Cultural Integration – The Challenge and Making it Work

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By Andrew Yue
July 2019

One of the primary reasons mergers are not
successful is differences in culture between the
acquiring and acquired organizations. We hear
similar feedback frequently when we are called to fix
an integration such as: “we can’t work together,”
“their MO is so different from ours,” or “we were
entrepreneurial and able to make decisions
independently and now we are stifled by their

As part of merger integration, the acquirer will often
make organizational changes to the target, but
changing how people work at the target company
without understanding its culture can lead to
resentment and failure to meet the desired goals.

Why at the onset of a merger are the cultural aspects
of what makes an organization function not factored
into the merger plans? There are many reasons:
culture is vague and hard to define; management is
preoccupied with the financial aspects of the merger;
the focus is on securing top spots in the new
organization; people issues are not considered
important until after the deal is closed; and most
frequently, there is an attitude that culture will
simply work itself out and it is not a priority.

Organizational culture is the DNA of the firm. It
represents the behaviors of the collective
organization, the way of working, such as:

– How people interact and communicate which each
other – use of jargon and acronyms, open door
policy, meeting style, working remotely vs. faceto-
face, etc.

– How people dress – formal vs. informal

– How people are rewarded – what is important
beyond merely job performance

– How we deal with clients and other external

– Organizational structure e.g. meritocracy,
democracy, dictatorship

– Openness to challenge and feedback

– Association with and loyalty to the company brand

– History of the organization

Smaller organizations tend to have closely knit
cultures because they often have been shaped by a
strong entrepreneur and people are promoted from
within the organization. As companies get larger
through acquisitions, culture becomes diluted and
fragmented so that organizations have pockets of
legacy cultures.

Strong cultured organizations which “row in the same
direction” have been proven to be more effective
because there is less infighting.

Any time two organizations are being merged, there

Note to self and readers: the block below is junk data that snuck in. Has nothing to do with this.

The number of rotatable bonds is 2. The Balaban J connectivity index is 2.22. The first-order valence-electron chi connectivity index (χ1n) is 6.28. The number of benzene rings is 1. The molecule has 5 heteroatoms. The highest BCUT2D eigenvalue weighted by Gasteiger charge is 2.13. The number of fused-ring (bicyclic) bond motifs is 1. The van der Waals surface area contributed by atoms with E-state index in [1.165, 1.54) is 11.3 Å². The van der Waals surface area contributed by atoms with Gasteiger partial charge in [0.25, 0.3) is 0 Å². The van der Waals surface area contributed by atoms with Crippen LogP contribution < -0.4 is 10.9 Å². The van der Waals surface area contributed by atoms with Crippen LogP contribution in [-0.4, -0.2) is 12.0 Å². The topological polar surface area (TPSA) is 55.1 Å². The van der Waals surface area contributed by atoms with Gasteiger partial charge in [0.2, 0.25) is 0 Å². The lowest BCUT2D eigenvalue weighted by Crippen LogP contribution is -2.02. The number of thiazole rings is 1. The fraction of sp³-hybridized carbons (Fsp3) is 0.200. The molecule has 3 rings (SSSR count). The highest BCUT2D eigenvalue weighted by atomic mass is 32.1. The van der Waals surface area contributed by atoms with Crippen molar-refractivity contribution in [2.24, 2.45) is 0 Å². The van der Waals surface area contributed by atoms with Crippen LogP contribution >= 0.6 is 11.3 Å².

will be cultural conflicts that need to be managed.
Left unattended, this will give rise to discourse and
infighting. People will cling to their legacy company
identity and never truly combine. Culture takes a
long time to shape and is very difficult to change.
Unless there is an impetus to change, culture will
continue as is, unimpeded. Even if the new
management gets along, that does not mean that the
rest of the organization is working in harmony.

People do not like change as it creates discomfort
and uncertainty. They resist change unless it
becomes clear what the benefits are for them to
embrace it. Culture is re-enforced by policies,
reward mechanisms, and role models. We all
carry a “mental map” of how to navigate within
an organization and we feel comfortable
operating in familiar territory. Mergers disrupt

There is no silver bullet to solving cultural conflicts
and we would not advocate wholesale culture
change without outside assistance to facilitate
change. However, there are some actions that
you can take to mitigate the disruption from
cultural conflicts.

1. Understand your own culture – what
behaviors you value, the mechanisms you use
to re-enforce those behaviors, what you
would look for in a partner firm that would
complement the existing culture.

2. Conduct due diligence on the culture of the
firm you want to acquire – talk to staff,
customers, and suppliers to understand how
the organization operates, how it treats all
related parties. Don’t limit these
conversations to the top of the organization,
although secrecy may be a hinderance, look
for avenues to explore widely so there are no

3. Determine where there are going to be
significant cultural differences that need to be
bridged and how these can be overcome.

4. Identify specific actions that need to be taken
to resolve cultural issues up-front.

5. Take a systematic approach to how cultural
integration is going to proceed:

– Assimilation – forced adoption of
acquiring company ways of doing

– Reverse assimilation – adopt acquired
company culture and rules

– Hybrid – pick and choose aspects from
both organizations

– Start fresh – redesign the culture

6. Factor corporate culture into the integration
plan and determine how to measure success;
devise a culture plan.

7. Develop policies, processes, and reward
systems that re-enforce the desired behavior.

8. Have leaders be the “standard bearers” of the
cultural values you want the organization to
adopt; people who aren’t assigned active
responsibility to help shape a new culture will
continue to perpetuate the old one.

9. Remove people who do not support the new
culture. It is better to eliminate resistors early
especially if they are in a position to influence
others. This shows people you are serious
about cultural change.

10. Measure the success of cultural changes as
you would with synergy targets.

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